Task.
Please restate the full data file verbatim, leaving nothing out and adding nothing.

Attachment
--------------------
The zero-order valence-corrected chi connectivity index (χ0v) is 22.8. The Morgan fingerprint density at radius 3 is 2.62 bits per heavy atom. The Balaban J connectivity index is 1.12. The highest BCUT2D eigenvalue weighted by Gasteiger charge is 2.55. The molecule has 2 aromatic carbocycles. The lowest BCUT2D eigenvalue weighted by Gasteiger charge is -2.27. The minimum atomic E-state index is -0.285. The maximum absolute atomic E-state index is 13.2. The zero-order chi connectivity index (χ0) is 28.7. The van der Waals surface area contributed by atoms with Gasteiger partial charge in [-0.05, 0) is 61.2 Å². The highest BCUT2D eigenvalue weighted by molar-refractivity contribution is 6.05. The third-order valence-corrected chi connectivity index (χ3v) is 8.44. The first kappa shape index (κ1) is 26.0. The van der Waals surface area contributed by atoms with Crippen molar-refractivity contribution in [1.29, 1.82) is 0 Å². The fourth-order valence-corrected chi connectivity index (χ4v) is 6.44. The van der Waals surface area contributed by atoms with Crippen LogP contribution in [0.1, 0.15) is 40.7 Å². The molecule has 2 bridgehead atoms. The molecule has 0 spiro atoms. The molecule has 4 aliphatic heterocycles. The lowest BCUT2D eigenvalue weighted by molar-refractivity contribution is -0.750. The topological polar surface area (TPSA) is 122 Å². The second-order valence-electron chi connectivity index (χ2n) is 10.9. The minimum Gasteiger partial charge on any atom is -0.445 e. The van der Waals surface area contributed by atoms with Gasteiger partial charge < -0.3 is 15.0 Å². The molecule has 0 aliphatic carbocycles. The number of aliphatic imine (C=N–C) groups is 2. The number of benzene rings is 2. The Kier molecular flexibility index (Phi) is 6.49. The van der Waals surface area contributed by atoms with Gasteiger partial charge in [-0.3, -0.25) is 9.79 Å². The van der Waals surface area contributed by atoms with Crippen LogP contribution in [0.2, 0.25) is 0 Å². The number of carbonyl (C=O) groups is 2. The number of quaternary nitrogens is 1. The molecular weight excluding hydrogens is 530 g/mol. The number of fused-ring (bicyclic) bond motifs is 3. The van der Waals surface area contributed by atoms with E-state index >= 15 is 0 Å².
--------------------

The zero-order valence-corrected chi connectivity index (χ0v) is 22.8. The Morgan fingerprint density at radius 3 is 2.62 bits per heavy atom. The Balaban J connectivity index is 1.12. The highest BCUT2D eigenvalue weighted by Gasteiger charge is 2.55. The molecule has 2 aromatic carbocycles. The lowest BCUT2D eigenvalue weighted by Gasteiger charge is -2.27. The minimum atomic E-state index is -0.285. The maximum absolute atomic E-state index is 13.2. The zero-order chi connectivity index (χ0) is 28.7. The van der Waals surface area contributed by atoms with Gasteiger partial charge in [-0.05, 0) is 61.2 Å². The highest BCUT2D eigenvalue weighted by molar-refractivity contribution is 6.05. The third-order valence-corrected chi connectivity index (χ3v) is 8.44. The first kappa shape index (κ1) is 26.0. The van der Waals surface area contributed by atoms with Crippen molar-refractivity contribution in [1.29, 1.82) is 0 Å². The fourth-order valence-corrected chi connectivity index (χ4v) is 6.44. The van der Waals surface area contributed by atoms with Crippen LogP contribution in [0.1, 0.15) is 40.7 Å². The molecule has 2 bridgehead atoms. The molecule has 0 spiro atoms. The molecule has 4 aliphatic heterocycles. The lowest BCUT2D eigenvalue weighted by molar-refractivity contribution is -0.750. The topological polar surface area (TPSA) is 122 Å². The second-order valence-electron chi connectivity index (χ2n) is 10.9. The minimum Gasteiger partial charge on any atom is -0.445 e. The van der Waals surface area contributed by atoms with Gasteiger partial charge < -0.3 is 15.0 Å². The molecule has 0 aliphatic carbocycles. The number of aliphatic imine (C=N–C) groups is 2. The number of benzene rings is 2. The Kier molecular flexibility index (Phi) is 6.49. The van der Waals surface area contributed by atoms with Gasteiger partial charge in [-0.3, -0.25) is 9.79 Å². The van der Waals surface area contributed by atoms with Crippen LogP contribution in [0.2, 0.25) is 0 Å². The number of carbonyl (C=O) groups is 2. The number of quaternary nitrogens is 1. The molecular weight excluding hydrogens is 530 g/mol. The number of fused-ring (bicyclic) bond motifs is 3. The van der Waals surface area contributed by atoms with E-state index >= 15 is 0 Å².